Going After LIBOR Manipulators In Early 2008 Would Have Been Disastrous


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Treasury Secretary Timothy Geithner was grilled by the House Financial Services Committee this morning about why he did not immediately alert Congress or the Justice Department about evidence that banks were manipulating one of the world’s most important financial benchmarks in early 2008, while he was president of the Federal Reserve Bank of New York.The London Interbank Offered Rate affects everything from the interest paid on credit cards and home loans to complex financial derivatives.

Evidence has surfaced recently that the NY Fed knew that banks were understating the rates at which they could borrow, and thus distorting LIBOR, in the lead-up to the financial crisis. According to documents released by the Fed, traders were submitting lower-than-realistic rates in order to raise the perception of their creditworthiness.

N.B.—Such manipulations appear to have had little connection to those perpetrated by Barclays traders on individual trades in 2006 and early 2007 revealed by Britain’s financial regulator in late June. For more on this, read our explanation of why there were really two different LIBOR scandals >

Why didn’t the Fed seek criminal investigations of LIBOR fraud right away?

Neither Geithner nor Fed Chairman Ben Bernanke would ever publicly admit it.  But they probably didn’t go after LIBOR violators—or “get rid of LIBOR”—in 2008 because doing so would probably have led to the collapse of an already stressed financial system.

What most people fail to understand about LIBOR is that the basic securities it governs—Eurodollar futures—are the basis for the global financial system. This system allows banks to borrow money from one another and conduct international lending.

This system descended from an early system which used certificates of deposit (CDs) back in the mid-1980s, but since then evolved to dominate the way the world’s biggest lenders exchange money. While there are other rates that may be determined more accurately by a similar system, LIBOR is the dominant standard.

So there’s no way the Federal Reserve could just have told banks to stop using LIBOR, a solution that a handful of House Representatives suggested. There’s simply no back-up way the money system can function right now.

The world’s central banks are currently looking into ways to change this system—and we’ll probably hear about some of those methods after a meeting of such bankers in September—but for right now, we’re stuck with LIBOR, faulty as it can be.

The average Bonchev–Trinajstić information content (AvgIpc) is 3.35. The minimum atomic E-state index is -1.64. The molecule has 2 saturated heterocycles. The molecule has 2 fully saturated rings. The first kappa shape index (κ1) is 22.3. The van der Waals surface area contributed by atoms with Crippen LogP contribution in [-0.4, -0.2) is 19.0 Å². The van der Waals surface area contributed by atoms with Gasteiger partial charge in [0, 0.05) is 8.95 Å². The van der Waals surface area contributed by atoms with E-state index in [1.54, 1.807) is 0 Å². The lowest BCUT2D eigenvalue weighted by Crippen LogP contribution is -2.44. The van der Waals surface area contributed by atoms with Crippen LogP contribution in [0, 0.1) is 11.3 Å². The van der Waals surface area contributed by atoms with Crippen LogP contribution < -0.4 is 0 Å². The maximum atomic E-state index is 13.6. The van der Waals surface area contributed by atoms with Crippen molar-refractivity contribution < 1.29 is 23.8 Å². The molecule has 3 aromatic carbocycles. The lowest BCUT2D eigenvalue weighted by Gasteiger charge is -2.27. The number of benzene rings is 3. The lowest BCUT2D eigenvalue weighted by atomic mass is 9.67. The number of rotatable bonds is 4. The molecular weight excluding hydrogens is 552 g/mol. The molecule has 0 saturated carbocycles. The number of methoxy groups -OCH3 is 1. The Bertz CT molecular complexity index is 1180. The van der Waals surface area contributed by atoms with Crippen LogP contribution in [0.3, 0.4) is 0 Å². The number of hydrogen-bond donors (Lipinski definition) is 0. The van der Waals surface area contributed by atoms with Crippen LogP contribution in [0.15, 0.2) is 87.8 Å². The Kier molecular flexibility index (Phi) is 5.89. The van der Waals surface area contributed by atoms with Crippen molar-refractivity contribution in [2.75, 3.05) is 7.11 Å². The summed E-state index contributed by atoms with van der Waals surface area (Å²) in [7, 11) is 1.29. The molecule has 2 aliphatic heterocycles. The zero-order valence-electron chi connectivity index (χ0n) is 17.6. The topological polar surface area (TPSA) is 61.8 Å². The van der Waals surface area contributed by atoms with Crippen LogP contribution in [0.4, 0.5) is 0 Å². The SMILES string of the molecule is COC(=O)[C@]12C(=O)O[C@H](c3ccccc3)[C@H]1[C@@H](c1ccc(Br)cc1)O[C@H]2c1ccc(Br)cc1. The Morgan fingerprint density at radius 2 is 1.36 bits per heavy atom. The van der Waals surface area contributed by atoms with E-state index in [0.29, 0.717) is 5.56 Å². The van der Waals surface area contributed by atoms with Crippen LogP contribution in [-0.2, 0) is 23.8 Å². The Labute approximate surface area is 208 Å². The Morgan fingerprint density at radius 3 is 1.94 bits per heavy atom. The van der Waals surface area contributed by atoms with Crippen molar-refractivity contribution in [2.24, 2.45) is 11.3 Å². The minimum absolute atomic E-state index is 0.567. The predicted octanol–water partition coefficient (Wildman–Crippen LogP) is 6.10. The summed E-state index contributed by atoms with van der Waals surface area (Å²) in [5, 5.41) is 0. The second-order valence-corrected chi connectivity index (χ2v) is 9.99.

More important, however, is the reason why the Fed did not immediately report that banks were manipulating this rate to criminal investigators. In reality, it is unclear that the Fed at the time had any truly concrete evidence that specific traders were submitting bad rates (Geithner and Bernanke have testified that they learned this later).

But even if they had known about such manipulation, pursuing immediate trials—or even reporting such abuse to Congress—could have collapsed the system at a time when banks’ creditworthiness was already under fire. Even whispers that a criminal investigation was beginning against one bank could have led wild investor speculation against it—not only because it would face litigation but because it would signal that the bank was more stressed than anyone believed.

Further, Fed finger-pointing would have alerted investors to the frailty of banks—the exact kind of weakness that the government soon after struggled to mitigate.

The banking system in the lead-up to the financial crisis was a tinderbox, and confirmation that stresses in the financial system had gotten so bad that banks had to deliberately lie about the rate at which they could lend could have ignited it.

Not to mention that artificially low rates had much the same effects as official policy easing would have had, something the Fed was already doing and arguably not quickly enough.

In short, the Fed probably accurately recognised LIBOR manipulation as a sideshow at that point, and left a more thorough investigation for after the crisis had subsided.

If you can help us better understand this, are connected with LIBOR and related securities, or are involved in any current investigations, please contact Simone Foxman at [email protected] or call +1-646-376-6016 (U.S.).

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